China Sees Positive Progress In Home-Based Elderly Care Program

Elderly in China
An 80-year-old man, surnamed Li, watches as a girl plays at a residential community in Beijing, China, October 30, 2015. (Photo: REUTERS/Jason Lee)

Home-based elderly care is slowly progressing in China with more volunteers presenting themselves to care for aged people who either live alone or don't often get the chance to spend time with their families.

In 2017, the local government of China's Shidian county in Yunnan Province collaborated with Changjiang 265, a public welfare foundation to launch the "caring rural left-behind elderly" program, Xinhua reported.

Li Zhengxiang is among the elderly Chinese who are benefitting from the program. He receives a government subsidy of 740 yuan per month but more than the lack of funds, he is more concerned with his emotional battles while living alone at 72 years of age. "My spending is limited. I'm poor in spirit rather than materially," he said.

As part of China's efforts in transforming the experience of the elderly in the country, Li Liping and other volunteers were selected to take part in the program. Li Liping and his volunteer colleagues helped care for the elderly and even bathed them. "If it were not for him, I may have never gotten up and would have spent the rest of my life in the dark," Li Zhengxiang said of Li Liping.

Program Manager, Zhong Tiehua explained that every volunteer is tasked to oversee at least 30 households. Before getting selected, volunteers are also required to complete three professional training courses.

Aside from helping with housework, home-based elderly care volunteers keep the Chinese elder's company and share with them what's going on outside of their homes. To ensure that they're doing well, regular visits of about three times per month are made.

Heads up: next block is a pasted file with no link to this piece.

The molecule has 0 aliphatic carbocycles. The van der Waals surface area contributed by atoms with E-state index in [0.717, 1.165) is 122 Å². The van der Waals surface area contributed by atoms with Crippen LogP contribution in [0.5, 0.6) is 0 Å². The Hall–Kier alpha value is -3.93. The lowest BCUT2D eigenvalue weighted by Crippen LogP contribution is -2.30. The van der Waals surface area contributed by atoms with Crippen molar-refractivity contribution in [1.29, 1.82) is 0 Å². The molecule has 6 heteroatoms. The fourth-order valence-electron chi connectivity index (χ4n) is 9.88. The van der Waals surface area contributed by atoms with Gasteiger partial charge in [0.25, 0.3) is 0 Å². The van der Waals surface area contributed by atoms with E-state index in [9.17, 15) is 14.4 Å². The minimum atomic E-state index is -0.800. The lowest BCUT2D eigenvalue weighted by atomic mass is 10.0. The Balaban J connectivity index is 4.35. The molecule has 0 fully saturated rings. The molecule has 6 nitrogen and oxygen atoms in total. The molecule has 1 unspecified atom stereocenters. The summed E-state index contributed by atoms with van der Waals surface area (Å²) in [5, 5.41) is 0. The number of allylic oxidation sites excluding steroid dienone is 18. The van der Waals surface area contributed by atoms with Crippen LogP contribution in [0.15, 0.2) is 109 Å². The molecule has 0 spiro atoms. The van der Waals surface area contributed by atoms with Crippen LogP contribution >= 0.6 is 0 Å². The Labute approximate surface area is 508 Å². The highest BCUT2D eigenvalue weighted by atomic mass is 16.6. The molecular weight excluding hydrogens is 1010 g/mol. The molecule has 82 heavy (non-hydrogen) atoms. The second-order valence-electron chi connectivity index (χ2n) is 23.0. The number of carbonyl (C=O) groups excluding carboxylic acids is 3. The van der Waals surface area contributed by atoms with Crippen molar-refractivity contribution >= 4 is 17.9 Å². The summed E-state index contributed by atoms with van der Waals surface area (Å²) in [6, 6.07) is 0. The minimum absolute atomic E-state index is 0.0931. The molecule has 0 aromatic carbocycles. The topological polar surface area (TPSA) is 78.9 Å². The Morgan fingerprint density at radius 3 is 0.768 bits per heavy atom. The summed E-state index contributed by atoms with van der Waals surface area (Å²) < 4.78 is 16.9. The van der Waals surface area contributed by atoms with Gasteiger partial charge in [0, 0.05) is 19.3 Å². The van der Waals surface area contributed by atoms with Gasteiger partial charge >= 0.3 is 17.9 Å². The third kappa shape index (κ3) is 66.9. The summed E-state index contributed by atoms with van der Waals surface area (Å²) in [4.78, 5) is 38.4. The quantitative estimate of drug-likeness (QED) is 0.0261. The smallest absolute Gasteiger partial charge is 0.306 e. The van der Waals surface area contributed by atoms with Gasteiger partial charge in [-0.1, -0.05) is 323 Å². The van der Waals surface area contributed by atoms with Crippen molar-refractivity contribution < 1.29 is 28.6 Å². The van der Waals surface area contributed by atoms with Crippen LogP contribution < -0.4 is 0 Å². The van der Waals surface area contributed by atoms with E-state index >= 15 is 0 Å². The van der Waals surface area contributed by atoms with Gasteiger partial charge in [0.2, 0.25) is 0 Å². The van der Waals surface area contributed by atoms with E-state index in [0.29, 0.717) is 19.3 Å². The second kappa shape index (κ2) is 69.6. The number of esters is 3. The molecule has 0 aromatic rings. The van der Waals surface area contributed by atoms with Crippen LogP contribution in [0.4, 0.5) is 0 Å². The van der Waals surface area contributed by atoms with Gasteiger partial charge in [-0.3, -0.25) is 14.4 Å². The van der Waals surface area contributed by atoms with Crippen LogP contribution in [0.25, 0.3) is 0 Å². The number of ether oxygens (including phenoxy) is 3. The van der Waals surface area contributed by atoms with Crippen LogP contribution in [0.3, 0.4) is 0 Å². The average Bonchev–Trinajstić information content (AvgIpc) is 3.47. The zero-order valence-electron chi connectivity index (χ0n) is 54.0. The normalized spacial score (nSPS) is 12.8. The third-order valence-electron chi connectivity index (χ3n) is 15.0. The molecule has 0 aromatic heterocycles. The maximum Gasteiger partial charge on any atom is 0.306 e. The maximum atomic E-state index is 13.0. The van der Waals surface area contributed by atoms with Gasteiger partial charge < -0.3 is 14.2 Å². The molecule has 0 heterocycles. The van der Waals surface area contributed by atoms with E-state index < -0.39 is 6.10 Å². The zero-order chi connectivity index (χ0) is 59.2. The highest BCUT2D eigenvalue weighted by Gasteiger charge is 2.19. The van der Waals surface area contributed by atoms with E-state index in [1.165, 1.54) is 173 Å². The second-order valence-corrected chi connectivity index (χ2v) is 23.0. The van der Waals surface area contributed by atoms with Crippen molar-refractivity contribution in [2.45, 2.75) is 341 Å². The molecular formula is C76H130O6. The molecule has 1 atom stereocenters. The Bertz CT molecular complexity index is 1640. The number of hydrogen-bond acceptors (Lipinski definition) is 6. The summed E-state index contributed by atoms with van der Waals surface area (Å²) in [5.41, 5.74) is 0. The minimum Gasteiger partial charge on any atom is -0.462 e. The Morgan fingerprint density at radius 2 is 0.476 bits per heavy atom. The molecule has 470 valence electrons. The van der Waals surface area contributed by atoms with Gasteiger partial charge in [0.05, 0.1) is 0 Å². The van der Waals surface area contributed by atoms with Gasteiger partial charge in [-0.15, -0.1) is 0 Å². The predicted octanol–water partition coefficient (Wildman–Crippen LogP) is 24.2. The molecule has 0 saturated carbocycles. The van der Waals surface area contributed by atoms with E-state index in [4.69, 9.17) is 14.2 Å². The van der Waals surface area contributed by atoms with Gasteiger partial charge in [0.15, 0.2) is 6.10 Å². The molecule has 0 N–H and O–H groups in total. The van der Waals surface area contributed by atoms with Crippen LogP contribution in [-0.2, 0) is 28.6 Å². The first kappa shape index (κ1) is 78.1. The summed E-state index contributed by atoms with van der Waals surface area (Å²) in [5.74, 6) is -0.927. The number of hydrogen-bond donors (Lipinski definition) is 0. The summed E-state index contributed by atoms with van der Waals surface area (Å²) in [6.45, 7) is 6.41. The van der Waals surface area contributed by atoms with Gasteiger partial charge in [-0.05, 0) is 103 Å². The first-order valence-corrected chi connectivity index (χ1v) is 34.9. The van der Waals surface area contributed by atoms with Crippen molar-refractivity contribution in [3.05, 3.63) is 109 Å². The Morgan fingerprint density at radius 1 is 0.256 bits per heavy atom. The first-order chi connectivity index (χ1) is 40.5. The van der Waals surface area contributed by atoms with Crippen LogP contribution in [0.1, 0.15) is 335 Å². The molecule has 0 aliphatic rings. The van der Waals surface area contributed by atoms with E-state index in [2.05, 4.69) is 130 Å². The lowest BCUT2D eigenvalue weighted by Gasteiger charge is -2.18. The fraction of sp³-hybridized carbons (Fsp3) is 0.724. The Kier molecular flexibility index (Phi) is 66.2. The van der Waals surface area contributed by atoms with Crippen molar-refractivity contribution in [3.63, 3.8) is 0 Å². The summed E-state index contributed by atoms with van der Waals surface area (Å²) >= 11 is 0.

Duan Yuyuan, head of Shidian county's civil affairs bureau, noted that some elderly Chinese live in remote mountains. Due to old age and various illnesses, some are unable to care for themselves. Some of them have passed away with their bodies being discovered days after their death due to their rural locations.

While China has set up nursing homes and elderly centers to help provide companionship for the aged, home-based elderly care is becoming more and more prominent due to the fact that a lot of rural seniors refuse to leave their homes.

"Home-based services, however, supplement our work as it can benefit more aged people and provide targeted and sustainable care," Duan said.

Meanwhile, China continues to establish plans to help empower the elderly in the country. The National Health Commission recently released a work plan that aims to improve elderly care programs. The proposal was created with the help of 12 other government departments.

The Commission's latest move was made following the release of data from the Chinese Aging Well Association (CAWA) and Peking Union Medical College that stated China may turn into an "aged society" by 2026.

According to Shine News, the prediction is in line with data from 2018 that found out China's 60-and-above elderly reached the 249 million count. The figures account for 17.9 percent of the country's total population.

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